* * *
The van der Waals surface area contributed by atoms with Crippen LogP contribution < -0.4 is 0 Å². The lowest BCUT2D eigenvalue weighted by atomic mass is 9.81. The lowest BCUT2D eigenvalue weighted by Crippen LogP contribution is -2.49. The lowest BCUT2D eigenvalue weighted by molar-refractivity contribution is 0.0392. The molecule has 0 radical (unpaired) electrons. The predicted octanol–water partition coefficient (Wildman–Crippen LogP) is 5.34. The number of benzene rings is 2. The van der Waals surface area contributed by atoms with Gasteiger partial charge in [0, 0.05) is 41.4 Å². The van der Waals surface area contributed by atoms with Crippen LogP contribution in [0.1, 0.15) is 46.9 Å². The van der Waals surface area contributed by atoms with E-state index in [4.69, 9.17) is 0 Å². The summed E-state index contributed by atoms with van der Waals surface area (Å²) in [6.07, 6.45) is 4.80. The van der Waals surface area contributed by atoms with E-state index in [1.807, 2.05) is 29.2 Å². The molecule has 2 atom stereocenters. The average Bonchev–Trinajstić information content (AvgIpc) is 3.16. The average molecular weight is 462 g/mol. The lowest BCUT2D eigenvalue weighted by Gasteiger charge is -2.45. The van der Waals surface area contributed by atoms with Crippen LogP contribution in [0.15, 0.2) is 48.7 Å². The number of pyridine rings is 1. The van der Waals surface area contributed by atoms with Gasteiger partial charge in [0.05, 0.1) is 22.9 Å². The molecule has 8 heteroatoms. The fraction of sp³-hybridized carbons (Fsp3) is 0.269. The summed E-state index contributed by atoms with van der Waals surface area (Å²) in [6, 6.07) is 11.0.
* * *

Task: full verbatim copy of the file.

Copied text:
The van der Waals surface area contributed by atoms with Crippen LogP contribution < -0.4 is 0 Å². The lowest BCUT2D eigenvalue weighted by atomic mass is 9.81. The lowest BCUT2D eigenvalue weighted by Crippen LogP contribution is -2.49. The lowest BCUT2D eigenvalue weighted by molar-refractivity contribution is 0.0392. The molecule has 0 radical (unpaired) electrons. The predicted octanol–water partition coefficient (Wildman–Crippen LogP) is 5.34. The number of benzene rings is 2. The van der Waals surface area contributed by atoms with Gasteiger partial charge in [0, 0.05) is 41.4 Å². The van der Waals surface area contributed by atoms with Crippen LogP contribution in [0.1, 0.15) is 46.9 Å². The van der Waals surface area contributed by atoms with E-state index in [4.69, 9.17) is 0 Å². The summed E-state index contributed by atoms with van der Waals surface area (Å²) in [6.07, 6.45) is 4.80. The van der Waals surface area contributed by atoms with E-state index in [1.807, 2.05) is 29.2 Å². The molecule has 2 atom stereocenters. The average Bonchev–Trinajstić information content (AvgIpc) is 3.16. The average molecular weight is 462 g/mol. The lowest BCUT2D eigenvalue weighted by Gasteiger charge is -2.45. The van der Waals surface area contributed by atoms with Crippen LogP contribution in [0.15, 0.2) is 48.7 Å². The number of pyridine rings is 1. The van der Waals surface area contributed by atoms with Gasteiger partial charge in [0.05, 0.1) is 22.9 Å². The molecule has 8 heteroatoms. The fraction of sp³-hybridized carbons (Fsp3) is 0.269. The summed E-state index contributed by atoms with van der Waals surface area (Å²) in [6, 6.07) is 11.0.